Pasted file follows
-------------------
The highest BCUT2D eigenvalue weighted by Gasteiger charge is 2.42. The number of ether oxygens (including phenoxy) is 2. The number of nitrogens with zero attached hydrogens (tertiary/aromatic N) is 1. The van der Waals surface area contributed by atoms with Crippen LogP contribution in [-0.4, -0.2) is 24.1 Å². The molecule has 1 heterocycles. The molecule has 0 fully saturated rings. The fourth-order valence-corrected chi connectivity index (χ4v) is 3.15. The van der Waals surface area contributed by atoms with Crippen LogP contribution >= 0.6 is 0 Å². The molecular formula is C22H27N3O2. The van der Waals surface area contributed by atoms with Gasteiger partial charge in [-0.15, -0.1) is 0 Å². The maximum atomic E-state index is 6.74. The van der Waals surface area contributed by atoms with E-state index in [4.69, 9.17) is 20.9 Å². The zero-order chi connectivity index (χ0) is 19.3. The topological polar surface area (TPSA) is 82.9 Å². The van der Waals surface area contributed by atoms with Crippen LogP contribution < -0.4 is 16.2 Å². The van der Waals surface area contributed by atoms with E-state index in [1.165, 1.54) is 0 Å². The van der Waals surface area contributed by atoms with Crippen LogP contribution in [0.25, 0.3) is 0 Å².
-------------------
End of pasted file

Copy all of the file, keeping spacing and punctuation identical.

The highest BCUT2D eigenvalue weighted by Gasteiger charge is 2.42. The number of ether oxygens (including phenoxy) is 2. The number of nitrogens with zero attached hydrogens (tertiary/aromatic N) is 1. The van der Waals surface area contributed by atoms with Crippen LogP contribution in [-0.4, -0.2) is 24.1 Å². The molecule has 1 heterocycles. The molecule has 0 fully saturated rings. The fourth-order valence-corrected chi connectivity index (χ4v) is 3.15. The van der Waals surface area contributed by atoms with Crippen LogP contribution >= 0.6 is 0 Å². The molecular formula is C22H27N3O2. The van der Waals surface area contributed by atoms with Gasteiger partial charge in [-0.15, -0.1) is 0 Å². The maximum atomic E-state index is 6.74. The van der Waals surface area contributed by atoms with E-state index in [4.69, 9.17) is 20.9 Å². The zero-order chi connectivity index (χ0) is 19.3. The topological polar surface area (TPSA) is 82.9 Å². The van der Waals surface area contributed by atoms with Crippen LogP contribution < -0.4 is 16.2 Å². The van der Waals surface area contributed by atoms with E-state index in [1.165, 1.54) is 0 Å². The van der Waals surface area contributed by atoms with Crippen LogP contribution in [0.25, 0.3) is 0 Å².